Q: What is your mission?
A: “The Delaware State Fire School is mandated under the Delaware Code to provide training to the emergency services as well as the public that protect the citizens of Delaware. Very unique to Delaware is that any firefighter in the state of Delaware has training opportunities within 30 minutes of their home. You find that nowhere else in the United States.”
Q: Are all firefighters mandated to go through training at one of these facilities?
A: “That is a local decision. The local fire departments have their own requirements as to what they’re going to require in the way of training. However, they are fairly similar in that they expect a member that joins to have a certain level of training within a certain period of time.”
Q: What types of training take place here?
A: “When they come to be trained by us, it is actual hands-on experience putting out fires. When they do structural firefighting, and they go in to attack a simulated kitchen fire, everyone in the group is on the nozzle at some point to extinguish that fire. You don’t watch a PowerPoint slide that says, ‘The water should do this or that.’ No, they’re actually feeling the heat. They’re in the smoke, doing it.”
Q: How hard is it to find volunteers?
A: “It’s difficult nowadays to obtain volunteers because everyone is so busy. The structure of the family itself is entirely different than in the 1960s. People are working two jobs, people are tied up with all kinds of activities outside of the home and it’s hard to find people to commit.”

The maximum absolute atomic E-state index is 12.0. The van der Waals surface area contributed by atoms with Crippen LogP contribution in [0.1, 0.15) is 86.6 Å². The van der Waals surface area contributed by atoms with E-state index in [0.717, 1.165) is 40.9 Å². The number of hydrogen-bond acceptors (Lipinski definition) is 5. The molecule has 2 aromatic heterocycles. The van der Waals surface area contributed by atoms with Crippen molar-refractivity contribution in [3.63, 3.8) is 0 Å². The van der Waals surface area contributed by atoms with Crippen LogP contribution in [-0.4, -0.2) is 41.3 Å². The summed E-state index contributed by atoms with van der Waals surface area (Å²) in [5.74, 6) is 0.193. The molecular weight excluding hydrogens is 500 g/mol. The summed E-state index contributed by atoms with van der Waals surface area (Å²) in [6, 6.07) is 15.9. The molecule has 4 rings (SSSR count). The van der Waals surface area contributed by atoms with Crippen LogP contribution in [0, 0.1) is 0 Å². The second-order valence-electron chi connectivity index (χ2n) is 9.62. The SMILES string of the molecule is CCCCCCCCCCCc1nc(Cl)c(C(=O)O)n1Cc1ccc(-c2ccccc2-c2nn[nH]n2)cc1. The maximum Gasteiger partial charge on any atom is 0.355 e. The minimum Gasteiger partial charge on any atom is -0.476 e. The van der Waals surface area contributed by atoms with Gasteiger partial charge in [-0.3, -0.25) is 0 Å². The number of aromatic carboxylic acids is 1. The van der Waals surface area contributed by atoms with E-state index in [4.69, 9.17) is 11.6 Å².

Q: What would you say to someone considering joining?
A: “There’s a job for everyone. A real success story is this: we took a gentlemen into the company who was about 50. He came in and was very enthusiastic and wanted to help and he went to fire school, took his basic skills, took fire training and then came to us and said, ‘This isn’t for me. I am 50 years old going in with an air tank on my back. It’s just not for me.’ However, he is probably one of the most-respected chaplains in the fire service in the state of Delaware, and also works with the fire police and helps administratively. So even though he doesn’t want to be in a smoking building, he is a tremendous asset to our fire department. And that man is one Mr. Jimmy Hoppa from WBOC.”
Q: What is one thing you want our readers to know?
A: “I would like people to be more aware of community risk reduction; what it takes to make your community safer. Do a home inspection. Make sure your home is in order. Make sure you check smoke alarms. Give some thought if you’re building a new home to add residential sprinklers. It reduces your chances of dying in a fire by 90 percent if you have a residential sprinkler system and working fire alarms. That’s what the community can do to help us — and to get the word out there for volunteers.” Lowe then added, “The citizens of Delaware, I feel, are unaware of the status of emergency services, especially the fire services in Delaware, and how fortunate they are to be living in a situation where they are as protected as they are.”